Best first-line DMT to prevent brain damage: Gentle (pills) or aggressive (infusions)?

If I understand correctly, research shows that most people treated early with more powerful DMTs (eg in Sweden) have better outcomes than those started on ‘lighter’ (less effective) ones, only progressing to more aggressive infusions when their illness progresses. This seems to be the opinion and experience of Barts’ MS specialist Prof Gavin Giovannoni, who publishes the ‘MS Selfie’ newsletter.
He seems to believe that using the most powerful DMTs to prevent brain atrophy, new lesions or relapses is more effective than waiting until they happen to take action. (Prevention is better than cure, right?)
Where I live, I’m not offered a choice of DMT, although my specialist says that I can switch from Vumerity pills to Ocrevus infusions if I show new lesions on my next MRI this month or if my disease progresses significantly. I think he is restricted by EMA regulations as I live in Spain.
While I was diagnosed less than a year ago and my ‘classic’ MS symptoms are mild, I have been struggling with a very marked increase in fatigue, weakness, loss of sensation in hands, difficulties walking more than 5 minutes and cognitive and mood dysfunction for the last five years now… and currently more with balance issues ( constantly stubbing my toe!)
For this reason, I would like to hear others’ views and experiences on the thorny and confusing issue of which category of DMT is better in the early years after diagnosis. I wasn’t diagnosed til I was 50.
Many thanks in advance and hoping to pay it forward when I’m more experienced with this bewildering condition.

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You’ve not said whether you’ve been diagnosed RR- or Progressive MS although with your age 50 at diagnosis and description of worsening symptoms, sounds like you are PPMS. If so, the only licensed treatment is Ocrelizumab (Ocrevus).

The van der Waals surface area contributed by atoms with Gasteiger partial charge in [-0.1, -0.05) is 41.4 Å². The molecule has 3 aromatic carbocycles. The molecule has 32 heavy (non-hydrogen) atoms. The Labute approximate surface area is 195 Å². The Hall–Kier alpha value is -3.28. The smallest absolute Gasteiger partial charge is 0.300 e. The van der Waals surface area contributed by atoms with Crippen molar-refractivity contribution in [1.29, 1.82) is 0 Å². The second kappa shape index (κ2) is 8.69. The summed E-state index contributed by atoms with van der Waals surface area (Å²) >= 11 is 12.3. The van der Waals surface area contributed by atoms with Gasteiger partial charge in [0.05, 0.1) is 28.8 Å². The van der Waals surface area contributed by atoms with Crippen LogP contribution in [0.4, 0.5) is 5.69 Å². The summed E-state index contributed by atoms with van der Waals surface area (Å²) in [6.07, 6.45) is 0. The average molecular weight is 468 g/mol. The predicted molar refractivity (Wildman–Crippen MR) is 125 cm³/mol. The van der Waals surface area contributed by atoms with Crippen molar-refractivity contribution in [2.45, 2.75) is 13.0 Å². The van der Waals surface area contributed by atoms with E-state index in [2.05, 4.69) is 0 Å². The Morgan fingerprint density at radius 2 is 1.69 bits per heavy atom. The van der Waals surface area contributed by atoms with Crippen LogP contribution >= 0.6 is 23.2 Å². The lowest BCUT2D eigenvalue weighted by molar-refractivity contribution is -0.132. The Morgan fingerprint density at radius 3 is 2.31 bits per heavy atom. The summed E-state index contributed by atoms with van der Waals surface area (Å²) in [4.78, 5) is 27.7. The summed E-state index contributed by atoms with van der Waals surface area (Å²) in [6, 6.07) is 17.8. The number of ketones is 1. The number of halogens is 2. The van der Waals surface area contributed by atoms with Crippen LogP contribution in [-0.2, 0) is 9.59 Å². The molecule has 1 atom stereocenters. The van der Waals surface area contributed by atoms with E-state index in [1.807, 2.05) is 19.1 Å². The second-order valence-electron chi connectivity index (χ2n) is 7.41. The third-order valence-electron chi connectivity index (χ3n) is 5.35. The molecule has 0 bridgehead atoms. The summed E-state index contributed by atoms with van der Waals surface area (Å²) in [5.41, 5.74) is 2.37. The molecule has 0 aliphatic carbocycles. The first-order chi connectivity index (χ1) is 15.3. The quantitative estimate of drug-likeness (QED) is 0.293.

We don’t know yet but I agree it’s likely. Was only diagnosed in January and found out it was MS by accident. Will see what this month’s MRI shows. Had bad health all my life so gradual deterioration wasn’t classic MS. I thought it was just the ME getting worse due to peri menopause.

I think taking the most effective treatment offered is a good plan, as is making sure you’d advisors know you want to treat as actively as possible (if that is what you want). I didn’t take my own advice quite soon enough, so that’s sad experience talking, I’m afraid. I should have been agitating to switch up to Tysabri two years earlier than I did, and I would be less disabled now if I had. Never mind: water under the bridge for me. But I do try to encourage others to avoid my mistake.

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I think everyone reacts differently to different treatments:
I started with homeopathy for my first treatment: it worked for me really well and I almost forgot I had MS after a decade.
Second treatment was intramuscular: again worked fine to begin with but later began to wane after almost another decade.
Third treatment was intravenous: which I didn’t respond to very well.
I should be starting a new subcutaneous treatment soon: I just have to see how that one goes.
Hope you find the treatment that works best for you.

What were you on instead of Tysabri before and how did it fail you? Are you RR? The only other option my neurologist has mentioned for the future is Ocrevus if my condition worsens (I suspect I may be primary progressive given my age and gradual but consistent progression of symptoms) but that isn’t confirmed yet. I’m currently considered RR. Did you consider and reject or try Ocrevus? It seems less well tolerated than Tysabri.

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Avonex. It kept a lid on things for a few years, then didn’t. Unfortunately the relapses in the couple of years pre-Tysabri left a fair bit of permanent damage.

So you mind me asking what your relapses entailed and how long they lasted? I see you think that Tysabri could have prevented them.

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Yes, I do think Tysabri would have prevented them because I have been on it for over a decade now with no relapses at all. In my later years on Avonex, I was having waves of disabling relapses affecting my mobility and much else - some of the damage healed over weeks and months, as relapses do, but my MS has always been aggressive and I’ve never had a relapse that has healed completely. These were nasty relapses, so quite a lot of damage was permanent.